After decades of overharvesting, Myanmar’s forests teak are at a crisis point. But with recent political change comes great opportunity.
New research draws on historical data — including accounts from early explorers — to map the former extent of Australian shellfish reefs.
Conservationists, governments, and everyday people depend upon maps every day. But we always assume that these maps will be available. In Indonesia, that hasn’t always been true.
Successful conservation needs both men and women to thrive. So Conservancy scientist Robyn James is changing the way conservation projects in Melanesia incorporate women — from the Arnavon Islands to Papua New Guinea.
Different ways of knowing often make working across disciplines hard to do, but a little emotional intelligence can go a long way.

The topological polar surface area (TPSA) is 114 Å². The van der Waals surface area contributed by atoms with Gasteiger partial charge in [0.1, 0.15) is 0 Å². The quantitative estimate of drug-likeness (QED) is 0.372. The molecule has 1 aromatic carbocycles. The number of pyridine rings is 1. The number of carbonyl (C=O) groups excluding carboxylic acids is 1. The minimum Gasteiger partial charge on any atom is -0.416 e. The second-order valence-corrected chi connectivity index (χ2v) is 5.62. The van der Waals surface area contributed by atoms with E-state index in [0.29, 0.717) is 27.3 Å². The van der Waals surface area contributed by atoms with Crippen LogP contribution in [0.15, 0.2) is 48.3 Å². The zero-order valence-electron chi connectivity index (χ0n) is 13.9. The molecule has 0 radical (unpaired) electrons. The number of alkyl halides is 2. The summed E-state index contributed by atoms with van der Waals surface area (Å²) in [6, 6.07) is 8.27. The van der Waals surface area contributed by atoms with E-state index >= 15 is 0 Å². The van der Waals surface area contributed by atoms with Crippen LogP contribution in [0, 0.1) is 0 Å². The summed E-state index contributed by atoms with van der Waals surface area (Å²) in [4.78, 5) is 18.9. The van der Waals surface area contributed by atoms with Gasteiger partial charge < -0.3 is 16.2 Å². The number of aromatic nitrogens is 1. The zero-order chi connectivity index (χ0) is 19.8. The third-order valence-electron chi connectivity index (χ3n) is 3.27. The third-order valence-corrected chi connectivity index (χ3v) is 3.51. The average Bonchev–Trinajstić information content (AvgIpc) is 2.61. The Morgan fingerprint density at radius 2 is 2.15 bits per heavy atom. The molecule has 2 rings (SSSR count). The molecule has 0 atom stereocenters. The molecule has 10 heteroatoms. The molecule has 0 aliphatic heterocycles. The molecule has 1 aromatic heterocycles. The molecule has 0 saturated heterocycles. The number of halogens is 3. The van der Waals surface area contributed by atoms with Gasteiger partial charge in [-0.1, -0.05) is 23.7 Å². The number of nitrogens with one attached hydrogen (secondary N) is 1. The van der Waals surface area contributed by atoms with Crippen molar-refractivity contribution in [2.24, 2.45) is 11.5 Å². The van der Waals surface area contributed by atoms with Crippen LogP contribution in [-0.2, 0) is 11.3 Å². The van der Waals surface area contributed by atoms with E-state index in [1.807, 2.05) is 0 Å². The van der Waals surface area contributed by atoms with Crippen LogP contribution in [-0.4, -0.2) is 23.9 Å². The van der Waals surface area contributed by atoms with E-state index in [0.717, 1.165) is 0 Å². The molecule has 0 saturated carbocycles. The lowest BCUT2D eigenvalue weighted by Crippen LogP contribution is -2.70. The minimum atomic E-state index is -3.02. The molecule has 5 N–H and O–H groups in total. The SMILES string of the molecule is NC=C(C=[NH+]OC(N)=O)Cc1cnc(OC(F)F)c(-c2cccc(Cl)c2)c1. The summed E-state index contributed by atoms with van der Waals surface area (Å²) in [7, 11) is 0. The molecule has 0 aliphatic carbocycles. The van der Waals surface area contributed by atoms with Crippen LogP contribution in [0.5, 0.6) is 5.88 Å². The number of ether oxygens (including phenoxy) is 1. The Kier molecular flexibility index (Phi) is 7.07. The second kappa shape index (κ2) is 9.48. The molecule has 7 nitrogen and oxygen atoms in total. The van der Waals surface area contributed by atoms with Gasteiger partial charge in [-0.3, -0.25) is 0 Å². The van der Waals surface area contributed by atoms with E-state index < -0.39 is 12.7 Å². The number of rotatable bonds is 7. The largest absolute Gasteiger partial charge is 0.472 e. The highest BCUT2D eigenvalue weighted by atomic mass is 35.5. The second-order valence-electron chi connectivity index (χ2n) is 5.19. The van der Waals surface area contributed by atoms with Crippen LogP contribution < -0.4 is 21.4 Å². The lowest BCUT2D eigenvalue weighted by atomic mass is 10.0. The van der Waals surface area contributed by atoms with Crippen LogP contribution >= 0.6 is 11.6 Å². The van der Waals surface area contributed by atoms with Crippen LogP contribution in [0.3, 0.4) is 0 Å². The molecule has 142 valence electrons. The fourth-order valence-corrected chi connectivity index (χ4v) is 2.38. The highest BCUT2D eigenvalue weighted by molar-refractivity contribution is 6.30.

Sea turtles were once so abundant that they caused traffic jams in the ocean, but now longline fishing and other threats are decimating populations. Could experimental fishing techniques make the sea highways safe for turtles once more?
Our communities have a problem—one that is trotting on four hooves from woods and fields right into our neighborhoods at an astonishing rate: white-tailed deer.
Can Gabon find a way to achieve its development goals while protecting nature? Can valuing nature's services to people help achieve that balance?
Reduced Impact Logging (RIL) is good for our carbon footprint, right? Not consistently, say Conservancy scientists studying logging practices in Indonesia.
Can a chainsaw be green? That may sound ridiculous, but in the forests of Borneo, loggers can be a critical ally in maintaining biodiversity and mitigating climate change.